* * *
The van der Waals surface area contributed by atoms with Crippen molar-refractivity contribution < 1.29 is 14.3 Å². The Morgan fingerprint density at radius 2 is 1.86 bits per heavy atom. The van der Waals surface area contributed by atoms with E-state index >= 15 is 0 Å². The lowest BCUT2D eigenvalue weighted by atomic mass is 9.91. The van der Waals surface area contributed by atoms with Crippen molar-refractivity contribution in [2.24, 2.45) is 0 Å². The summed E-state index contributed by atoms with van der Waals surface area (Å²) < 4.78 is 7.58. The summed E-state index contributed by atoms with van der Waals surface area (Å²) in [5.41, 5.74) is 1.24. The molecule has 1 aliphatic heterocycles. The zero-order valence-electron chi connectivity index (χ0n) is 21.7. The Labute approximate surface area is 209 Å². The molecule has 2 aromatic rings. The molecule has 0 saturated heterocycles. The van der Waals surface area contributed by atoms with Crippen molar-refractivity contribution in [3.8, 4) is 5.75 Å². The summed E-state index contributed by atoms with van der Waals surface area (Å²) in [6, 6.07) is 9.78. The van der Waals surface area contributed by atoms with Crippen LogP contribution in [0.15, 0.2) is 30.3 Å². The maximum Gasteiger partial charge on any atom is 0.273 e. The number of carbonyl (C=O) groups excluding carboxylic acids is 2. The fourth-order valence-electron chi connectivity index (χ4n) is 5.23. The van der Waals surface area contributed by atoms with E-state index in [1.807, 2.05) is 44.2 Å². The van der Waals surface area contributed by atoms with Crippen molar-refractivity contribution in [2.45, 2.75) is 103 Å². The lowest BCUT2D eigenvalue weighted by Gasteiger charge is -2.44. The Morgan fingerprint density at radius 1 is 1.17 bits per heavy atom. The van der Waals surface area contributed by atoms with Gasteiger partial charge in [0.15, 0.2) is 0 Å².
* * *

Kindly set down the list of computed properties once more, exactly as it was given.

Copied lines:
The van der Waals surface area contributed by atoms with Crippen molar-refractivity contribution < 1.29 is 14.3 Å². The Morgan fingerprint density at radius 2 is 1.86 bits per heavy atom. The van der Waals surface area contributed by atoms with E-state index >= 15 is 0 Å². The lowest BCUT2D eigenvalue weighted by atomic mass is 9.91. The van der Waals surface area contributed by atoms with Crippen molar-refractivity contribution in [2.24, 2.45) is 0 Å². The summed E-state index contributed by atoms with van der Waals surface area (Å²) < 4.78 is 7.58. The summed E-state index contributed by atoms with van der Waals surface area (Å²) in [5.41, 5.74) is 1.24. The molecule has 1 aliphatic heterocycles. The zero-order valence-electron chi connectivity index (χ0n) is 21.7. The Labute approximate surface area is 209 Å². The molecule has 2 aromatic rings. The molecule has 0 saturated heterocycles. The van der Waals surface area contributed by atoms with Crippen molar-refractivity contribution in [3.8, 4) is 5.75 Å². The summed E-state index contributed by atoms with van der Waals surface area (Å²) in [6, 6.07) is 9.78. The van der Waals surface area contributed by atoms with Crippen LogP contribution in [0.15, 0.2) is 30.3 Å². The maximum Gasteiger partial charge on any atom is 0.273 e. The number of carbonyl (C=O) groups excluding carboxylic acids is 2. The fourth-order valence-electron chi connectivity index (χ4n) is 5.23. The van der Waals surface area contributed by atoms with E-state index in [1.807, 2.05) is 44.2 Å². The van der Waals surface area contributed by atoms with Crippen molar-refractivity contribution in [2.45, 2.75) is 103 Å². The lowest BCUT2D eigenvalue weighted by Gasteiger charge is -2.44. The Morgan fingerprint density at radius 1 is 1.17 bits per heavy atom. The van der Waals surface area contributed by atoms with Gasteiger partial charge in [0.15, 0.2) is 0 Å².